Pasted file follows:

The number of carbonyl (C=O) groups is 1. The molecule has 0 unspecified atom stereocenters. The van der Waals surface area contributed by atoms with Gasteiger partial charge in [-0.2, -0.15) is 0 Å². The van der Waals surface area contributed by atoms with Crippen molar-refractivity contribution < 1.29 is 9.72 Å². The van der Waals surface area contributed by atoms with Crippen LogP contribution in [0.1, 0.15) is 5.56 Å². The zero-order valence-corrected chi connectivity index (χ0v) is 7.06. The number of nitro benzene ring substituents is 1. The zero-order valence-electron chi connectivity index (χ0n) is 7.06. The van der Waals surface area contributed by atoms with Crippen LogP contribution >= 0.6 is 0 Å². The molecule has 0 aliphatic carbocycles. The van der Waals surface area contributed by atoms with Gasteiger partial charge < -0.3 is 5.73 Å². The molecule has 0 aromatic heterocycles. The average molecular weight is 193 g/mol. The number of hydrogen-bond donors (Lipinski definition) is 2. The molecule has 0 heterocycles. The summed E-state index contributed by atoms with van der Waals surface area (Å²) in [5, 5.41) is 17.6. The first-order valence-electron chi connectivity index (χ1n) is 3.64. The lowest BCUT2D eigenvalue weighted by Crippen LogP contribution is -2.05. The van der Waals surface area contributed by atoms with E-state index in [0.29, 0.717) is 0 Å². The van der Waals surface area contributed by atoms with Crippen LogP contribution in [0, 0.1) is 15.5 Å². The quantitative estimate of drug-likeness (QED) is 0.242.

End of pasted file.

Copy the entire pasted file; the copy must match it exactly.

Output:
The number of carbonyl (C=O) groups is 1. The molecule has 0 unspecified atom stereocenters. The van der Waals surface area contributed by atoms with Gasteiger partial charge in [-0.2, -0.15) is 0 Å². The van der Waals surface area contributed by atoms with Crippen molar-refractivity contribution < 1.29 is 9.72 Å². The van der Waals surface area contributed by atoms with Crippen LogP contribution in [0.1, 0.15) is 5.56 Å². The zero-order valence-corrected chi connectivity index (χ0v) is 7.06. The number of nitro benzene ring substituents is 1. The zero-order valence-electron chi connectivity index (χ0n) is 7.06. The van der Waals surface area contributed by atoms with Crippen LogP contribution >= 0.6 is 0 Å². The molecule has 0 aliphatic carbocycles. The van der Waals surface area contributed by atoms with Gasteiger partial charge < -0.3 is 5.73 Å². The molecule has 0 aromatic heterocycles. The average molecular weight is 193 g/mol. The number of hydrogen-bond donors (Lipinski definition) is 2. The molecule has 0 heterocycles. The summed E-state index contributed by atoms with van der Waals surface area (Å²) in [5, 5.41) is 17.6. The first-order valence-electron chi connectivity index (χ1n) is 3.64. The lowest BCUT2D eigenvalue weighted by Crippen LogP contribution is -2.05. The van der Waals surface area contributed by atoms with E-state index in [0.29, 0.717) is 0 Å². The van der Waals surface area contributed by atoms with Crippen LogP contribution in [0, 0.1) is 15.5 Å². The quantitative estimate of drug-likeness (QED) is 0.242.